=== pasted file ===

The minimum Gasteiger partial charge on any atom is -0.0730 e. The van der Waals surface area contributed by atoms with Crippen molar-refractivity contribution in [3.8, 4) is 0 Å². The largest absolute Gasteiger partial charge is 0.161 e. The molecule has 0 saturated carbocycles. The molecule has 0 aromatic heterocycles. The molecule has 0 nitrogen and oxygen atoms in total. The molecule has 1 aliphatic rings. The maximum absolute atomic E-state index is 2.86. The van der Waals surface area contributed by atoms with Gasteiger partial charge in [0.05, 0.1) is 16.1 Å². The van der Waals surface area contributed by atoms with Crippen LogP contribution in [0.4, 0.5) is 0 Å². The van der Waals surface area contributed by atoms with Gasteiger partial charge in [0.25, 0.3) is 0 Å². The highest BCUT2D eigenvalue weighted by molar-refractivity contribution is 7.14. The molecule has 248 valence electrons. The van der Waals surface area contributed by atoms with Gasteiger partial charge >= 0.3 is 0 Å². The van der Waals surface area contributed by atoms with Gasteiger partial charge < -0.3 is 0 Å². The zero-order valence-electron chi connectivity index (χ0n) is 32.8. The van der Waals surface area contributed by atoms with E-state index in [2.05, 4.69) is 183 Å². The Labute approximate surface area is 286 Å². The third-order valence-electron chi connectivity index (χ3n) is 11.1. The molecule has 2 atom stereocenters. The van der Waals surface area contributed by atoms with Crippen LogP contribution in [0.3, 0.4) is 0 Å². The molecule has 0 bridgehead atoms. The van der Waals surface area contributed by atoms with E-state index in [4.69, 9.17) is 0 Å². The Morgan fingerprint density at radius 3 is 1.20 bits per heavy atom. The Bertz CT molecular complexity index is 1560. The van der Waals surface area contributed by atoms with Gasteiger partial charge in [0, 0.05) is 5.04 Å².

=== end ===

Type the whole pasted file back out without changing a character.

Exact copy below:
The minimum Gasteiger partial charge on any atom is -0.0730 e. The van der Waals surface area contributed by atoms with Crippen molar-refractivity contribution in [3.8, 4) is 0 Å². The largest absolute Gasteiger partial charge is 0.161 e. The molecule has 0 saturated carbocycles. The molecule has 0 aromatic heterocycles. The molecule has 0 nitrogen and oxygen atoms in total. The molecule has 1 aliphatic rings. The maximum absolute atomic E-state index is 2.86. The van der Waals surface area contributed by atoms with Gasteiger partial charge in [0.05, 0.1) is 16.1 Å². The van der Waals surface area contributed by atoms with Crippen LogP contribution in [0.4, 0.5) is 0 Å². The van der Waals surface area contributed by atoms with Gasteiger partial charge in [0.25, 0.3) is 0 Å². The highest BCUT2D eigenvalue weighted by molar-refractivity contribution is 7.14. The molecule has 248 valence electrons. The van der Waals surface area contributed by atoms with Gasteiger partial charge >= 0.3 is 0 Å². The van der Waals surface area contributed by atoms with Gasteiger partial charge < -0.3 is 0 Å². The zero-order valence-electron chi connectivity index (χ0n) is 32.8. The van der Waals surface area contributed by atoms with E-state index in [2.05, 4.69) is 183 Å². The Labute approximate surface area is 286 Å². The third-order valence-electron chi connectivity index (χ3n) is 11.1. The molecule has 2 atom stereocenters. The van der Waals surface area contributed by atoms with Crippen LogP contribution in [0.3, 0.4) is 0 Å². The molecule has 0 bridgehead atoms. The van der Waals surface area contributed by atoms with E-state index in [4.69, 9.17) is 0 Å². The Morgan fingerprint density at radius 3 is 1.20 bits per heavy atom. The Bertz CT molecular complexity index is 1560. The van der Waals surface area contributed by atoms with Gasteiger partial charge in [0, 0.05) is 5.04 Å².